• “All good writing is swimming under water and holding your breath.” —F. Scott Fitzgerald
  • “Good writing is always about things that are important to you, things that are scary to you, things that eat you up.” —John Edgar Wideman
  • “In certain ways writing is a form of prayer.” —Denise Levertov
  • “Writing is a socially acceptable form of schizophrenia.” —E.L. Doctorow
  • “Writing is like driving at night in the fog. You can only see as far as your headlights, but you can make the whole trip that way.” —E.L. Doctorow
  • “Let's face it, writing is hell.” —William Styron
  • “A writer is someone for whom writing is more difficult than it is for other people.” —Thomas Mann
  • “Writing is 90 percent procrastination: reading magazines, eating cereal out of the box, watching infomercials.” —Paul Rudnick
  • “Writing is a failure. Writing is not only useless, it's spoiled paper.” —Padget Powell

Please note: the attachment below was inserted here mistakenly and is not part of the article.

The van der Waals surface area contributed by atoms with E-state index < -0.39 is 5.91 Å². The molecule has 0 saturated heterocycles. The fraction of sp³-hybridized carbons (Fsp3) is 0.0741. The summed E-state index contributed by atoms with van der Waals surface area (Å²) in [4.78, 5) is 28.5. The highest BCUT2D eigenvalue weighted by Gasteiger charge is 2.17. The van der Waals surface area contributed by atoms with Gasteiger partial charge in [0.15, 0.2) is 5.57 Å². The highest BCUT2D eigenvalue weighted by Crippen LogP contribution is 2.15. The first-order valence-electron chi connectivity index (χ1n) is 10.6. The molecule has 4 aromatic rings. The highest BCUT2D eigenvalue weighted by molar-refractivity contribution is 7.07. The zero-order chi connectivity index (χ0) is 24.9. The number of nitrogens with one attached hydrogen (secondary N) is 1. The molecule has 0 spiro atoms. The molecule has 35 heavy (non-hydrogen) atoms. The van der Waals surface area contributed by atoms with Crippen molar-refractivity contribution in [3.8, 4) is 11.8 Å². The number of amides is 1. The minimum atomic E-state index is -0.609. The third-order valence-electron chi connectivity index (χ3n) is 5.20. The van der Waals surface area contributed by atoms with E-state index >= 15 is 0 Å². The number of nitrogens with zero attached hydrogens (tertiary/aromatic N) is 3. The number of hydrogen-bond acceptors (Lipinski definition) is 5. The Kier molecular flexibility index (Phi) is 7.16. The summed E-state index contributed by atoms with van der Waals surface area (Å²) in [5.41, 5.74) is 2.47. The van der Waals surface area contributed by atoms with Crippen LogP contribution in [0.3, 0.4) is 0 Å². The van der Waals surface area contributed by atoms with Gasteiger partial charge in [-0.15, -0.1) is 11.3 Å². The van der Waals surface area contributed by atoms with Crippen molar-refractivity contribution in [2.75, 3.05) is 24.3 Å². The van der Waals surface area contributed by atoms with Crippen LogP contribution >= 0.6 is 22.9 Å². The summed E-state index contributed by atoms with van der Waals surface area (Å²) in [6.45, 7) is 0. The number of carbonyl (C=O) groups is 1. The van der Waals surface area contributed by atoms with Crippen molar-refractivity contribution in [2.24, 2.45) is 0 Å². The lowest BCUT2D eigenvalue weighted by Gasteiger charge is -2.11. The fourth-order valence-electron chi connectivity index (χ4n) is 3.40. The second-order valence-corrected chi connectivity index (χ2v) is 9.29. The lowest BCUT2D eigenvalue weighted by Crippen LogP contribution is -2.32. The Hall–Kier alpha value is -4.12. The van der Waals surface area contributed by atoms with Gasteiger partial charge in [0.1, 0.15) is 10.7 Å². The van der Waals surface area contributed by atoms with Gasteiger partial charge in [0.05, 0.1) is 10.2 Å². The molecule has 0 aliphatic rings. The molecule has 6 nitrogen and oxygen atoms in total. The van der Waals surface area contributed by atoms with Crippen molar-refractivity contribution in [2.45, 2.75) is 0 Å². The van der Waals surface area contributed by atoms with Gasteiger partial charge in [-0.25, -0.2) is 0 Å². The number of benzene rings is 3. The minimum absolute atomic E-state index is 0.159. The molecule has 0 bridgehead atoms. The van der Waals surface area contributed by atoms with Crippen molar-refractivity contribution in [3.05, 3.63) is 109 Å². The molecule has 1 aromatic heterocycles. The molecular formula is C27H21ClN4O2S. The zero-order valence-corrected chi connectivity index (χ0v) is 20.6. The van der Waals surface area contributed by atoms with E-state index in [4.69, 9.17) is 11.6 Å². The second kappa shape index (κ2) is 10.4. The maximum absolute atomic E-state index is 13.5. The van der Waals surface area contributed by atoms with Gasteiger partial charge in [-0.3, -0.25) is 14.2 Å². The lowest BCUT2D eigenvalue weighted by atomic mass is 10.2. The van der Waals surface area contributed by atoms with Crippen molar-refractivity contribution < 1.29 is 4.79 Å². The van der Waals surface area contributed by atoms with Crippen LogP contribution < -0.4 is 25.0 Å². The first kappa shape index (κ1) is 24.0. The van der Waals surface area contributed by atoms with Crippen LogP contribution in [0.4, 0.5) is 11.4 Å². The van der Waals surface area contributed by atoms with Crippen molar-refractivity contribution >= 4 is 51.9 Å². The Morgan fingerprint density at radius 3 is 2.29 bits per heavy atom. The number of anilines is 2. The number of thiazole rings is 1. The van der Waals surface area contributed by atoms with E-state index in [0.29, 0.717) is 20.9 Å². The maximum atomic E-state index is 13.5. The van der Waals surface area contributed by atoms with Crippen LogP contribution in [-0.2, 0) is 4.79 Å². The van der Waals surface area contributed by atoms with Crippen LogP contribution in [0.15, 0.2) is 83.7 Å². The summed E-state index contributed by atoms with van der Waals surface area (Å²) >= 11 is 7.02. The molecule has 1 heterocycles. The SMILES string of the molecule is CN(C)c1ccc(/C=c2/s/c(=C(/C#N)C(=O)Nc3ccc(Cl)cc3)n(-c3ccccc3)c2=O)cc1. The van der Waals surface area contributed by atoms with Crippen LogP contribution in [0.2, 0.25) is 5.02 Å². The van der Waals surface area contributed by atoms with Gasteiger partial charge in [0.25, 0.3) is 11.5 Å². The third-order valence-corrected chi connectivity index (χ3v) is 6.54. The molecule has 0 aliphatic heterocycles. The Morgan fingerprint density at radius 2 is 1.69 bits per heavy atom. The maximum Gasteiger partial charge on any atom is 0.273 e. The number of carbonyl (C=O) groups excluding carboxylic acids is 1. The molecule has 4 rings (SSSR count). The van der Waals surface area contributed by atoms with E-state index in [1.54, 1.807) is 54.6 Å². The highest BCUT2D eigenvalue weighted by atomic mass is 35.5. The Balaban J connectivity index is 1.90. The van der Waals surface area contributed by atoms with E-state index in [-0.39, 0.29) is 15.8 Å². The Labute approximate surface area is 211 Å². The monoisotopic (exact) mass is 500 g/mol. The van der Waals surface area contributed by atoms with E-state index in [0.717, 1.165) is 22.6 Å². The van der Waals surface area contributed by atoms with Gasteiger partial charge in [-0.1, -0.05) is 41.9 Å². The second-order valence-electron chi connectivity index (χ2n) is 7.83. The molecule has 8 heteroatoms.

• “Writing is very hard work and knowing what you're doing the whole time.” —Shelby Foote
  • “I think all writing is a disease. You can't stop it.” —William Carlos Williams
  • “Writing is like getting married. One should never commit oneself until one is amazed at one's luck.” —Iris Murdoch
  • “The less conscious one is of being ‘a writer,’ the better the writing.” —Pico Iyer
  • “Writing is…that oddest of anomalies: an intimate letter to a stranger.” —Pico Iyer
  • “Writing is my dharma.” —Raja Rao
  • “Writing is a combination of intangible creative fantasy and appallingly hard work.” —Anthony Powell
  • “I think writing is, by definition, an optimistic act.” —Michael Cunningham
The Writer's Almanac on Facebook


The Writer's Almanac on Twitter

Subscribe to our daily newsletter for poems, prose and literary history every morning
An interview with Jeffrey Harrison at The Writer's Almanac Bookshelf
Current Faves - Learn more about poets featured frequently on the show
O, What a Luxury

Although he has edited several anthologies of his favorite poems, O, What a Luxury: Verses Lyrical, Vulgar, Pathetic & Profound forges a new path for Garrison Keillor, as a poet of light verse. Purchase O, What a Luxury »